The fragility of mobility: the curse of pain meds


I still am unsure what triggered things exactly, but a very unpleasant feeling in my upper back and arms started to make itself known one Sunday evening a few weeks ago. The best comparison is that it felt like a severe muscle cramp: but unlike a leg cramp this one was impossible to relieve. Over the next few days, the cramping made itself at home in a variety of bi-lateral muscle groups in my upper body.

After several worried visits to health-care pros of various flavors, resulting in CT scans, Doppler Ultra-sound investigations, blood work and lab tests, plus Chiropractic manipulation (ongoing), I am back to a point where I can sit at a keyboard and do what passes for work. But being analytical by nature (my family put the stress on the first syllable), now is the time for serious reflection: What happened, Why, and How can it be prevented from happening again?

Like many of you, I kid myself that my daily activities include enough stretching and flexing to keep my back in top shape. Again, like many of you and especially during the winter months, the bulk of my every-day chores revolve around sitting at a desk, tapping away at a computer, dialing a phone or standing at a whiteboard talking. The opportunities to bend, reach, twist and generally counter the effects of spending hours relatively motionless are few and far between. My principle non-sedentary work-related activity revolves around heaving equipment onto my back and lugging it to the water’s edge and falling in… or efforts to that effect. These underwater episodes are usually bracketed by long drives.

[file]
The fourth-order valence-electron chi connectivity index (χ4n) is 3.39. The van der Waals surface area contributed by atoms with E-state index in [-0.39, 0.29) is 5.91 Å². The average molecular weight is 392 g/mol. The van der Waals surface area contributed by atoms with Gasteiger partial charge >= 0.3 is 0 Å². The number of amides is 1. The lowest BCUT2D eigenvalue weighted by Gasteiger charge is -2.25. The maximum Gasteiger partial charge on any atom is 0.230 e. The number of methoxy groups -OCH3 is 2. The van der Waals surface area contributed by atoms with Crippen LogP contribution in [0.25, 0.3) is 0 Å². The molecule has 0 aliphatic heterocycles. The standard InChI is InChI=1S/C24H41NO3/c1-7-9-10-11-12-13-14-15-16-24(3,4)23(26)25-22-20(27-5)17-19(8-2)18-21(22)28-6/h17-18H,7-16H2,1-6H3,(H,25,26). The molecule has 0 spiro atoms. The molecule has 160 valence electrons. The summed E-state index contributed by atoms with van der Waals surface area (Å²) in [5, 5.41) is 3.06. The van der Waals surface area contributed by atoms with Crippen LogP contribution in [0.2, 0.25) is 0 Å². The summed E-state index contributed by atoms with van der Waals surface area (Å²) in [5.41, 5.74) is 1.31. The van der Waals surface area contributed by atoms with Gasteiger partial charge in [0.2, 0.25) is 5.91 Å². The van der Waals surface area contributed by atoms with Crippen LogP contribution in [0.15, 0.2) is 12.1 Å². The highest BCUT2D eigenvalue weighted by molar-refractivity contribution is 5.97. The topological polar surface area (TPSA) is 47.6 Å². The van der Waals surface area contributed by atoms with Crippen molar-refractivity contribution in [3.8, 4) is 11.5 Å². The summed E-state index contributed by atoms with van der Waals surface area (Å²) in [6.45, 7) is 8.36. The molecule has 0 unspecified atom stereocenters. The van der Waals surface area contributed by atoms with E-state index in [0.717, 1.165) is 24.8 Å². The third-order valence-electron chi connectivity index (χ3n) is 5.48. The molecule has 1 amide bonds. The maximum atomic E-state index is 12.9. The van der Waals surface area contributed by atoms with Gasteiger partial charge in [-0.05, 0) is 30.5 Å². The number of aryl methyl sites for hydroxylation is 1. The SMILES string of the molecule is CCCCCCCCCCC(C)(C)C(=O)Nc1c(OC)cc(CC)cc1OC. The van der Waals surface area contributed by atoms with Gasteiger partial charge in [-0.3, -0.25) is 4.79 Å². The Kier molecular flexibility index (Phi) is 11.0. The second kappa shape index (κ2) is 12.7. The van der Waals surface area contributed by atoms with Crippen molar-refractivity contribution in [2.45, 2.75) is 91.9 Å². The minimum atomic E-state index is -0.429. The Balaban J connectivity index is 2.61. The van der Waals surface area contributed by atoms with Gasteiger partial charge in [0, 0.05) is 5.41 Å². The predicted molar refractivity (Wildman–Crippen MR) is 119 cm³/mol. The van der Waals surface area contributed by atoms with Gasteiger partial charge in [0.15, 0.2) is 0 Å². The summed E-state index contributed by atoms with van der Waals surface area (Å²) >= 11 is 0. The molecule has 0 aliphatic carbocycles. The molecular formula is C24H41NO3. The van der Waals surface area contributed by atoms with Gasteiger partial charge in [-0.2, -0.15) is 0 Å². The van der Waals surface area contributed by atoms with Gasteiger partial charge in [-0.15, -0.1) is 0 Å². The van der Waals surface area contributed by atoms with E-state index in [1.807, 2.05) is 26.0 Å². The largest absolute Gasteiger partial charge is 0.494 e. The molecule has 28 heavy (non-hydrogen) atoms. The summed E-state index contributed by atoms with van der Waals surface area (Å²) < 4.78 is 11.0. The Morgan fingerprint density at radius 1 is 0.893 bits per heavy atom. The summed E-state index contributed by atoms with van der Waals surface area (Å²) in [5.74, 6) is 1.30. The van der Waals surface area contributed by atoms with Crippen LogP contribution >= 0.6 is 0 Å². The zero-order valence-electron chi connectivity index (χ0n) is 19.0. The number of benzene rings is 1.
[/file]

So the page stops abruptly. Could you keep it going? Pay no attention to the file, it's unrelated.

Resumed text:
All in all, not the recipe for a happy back. In fact a very good recipe — perhaps prescription is a better word — for a very bad back, and that is what I’ve got.

But to look on the bright side, the events of my past few weeks have served as a graphic warning and compelling reason not to let this sort of thing happen again. I will be revisiting the frequency and intensity of my personal back-care program, and while it does look as though my chiropractor and I are going to be seeing a lot of each other, I can also see a yoga class in my future.

My best guess for the cause of all the trauma and pain and resorting to bottles of pain-killing meds is complacency. Over the past few months my workout schedule has sucked. And I am reaping the results. Mea Culpa.

Please learn from my example… stand up right now and stretch.

And by the way, my resistance to hard-core opiates such as percocet is low. They send me into a soft-edged landscape populated by characters out of a Robert Crumb cartoon with Jimi Hendrix playing the theme music. Only trouble with this seemingly ideal cop-out, it that to an outside observer I appear normal… according to my wife, more lucid than normal. And apparently at various points in the first week of this “back episode”, I engaged in long and detailed conversations with people in person and on the phone, and via email. I can remember nothing. At least the emails I can read, but if we spoke during the second week of April, do us both a favor and call me back!

Take care and dive safe… and exercise that back!

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2 thoughts on “The fragility of mobility: the curse of pain meds

  1. Sorry to hear about your back; I’ve been there for about ten years now. Your description of Percocet-land, however, made me LOL!

  2. Hendrix works well with Crumb cartoons or damn near anything. You could have gotten Barry Manilow and been irreparably damaged.

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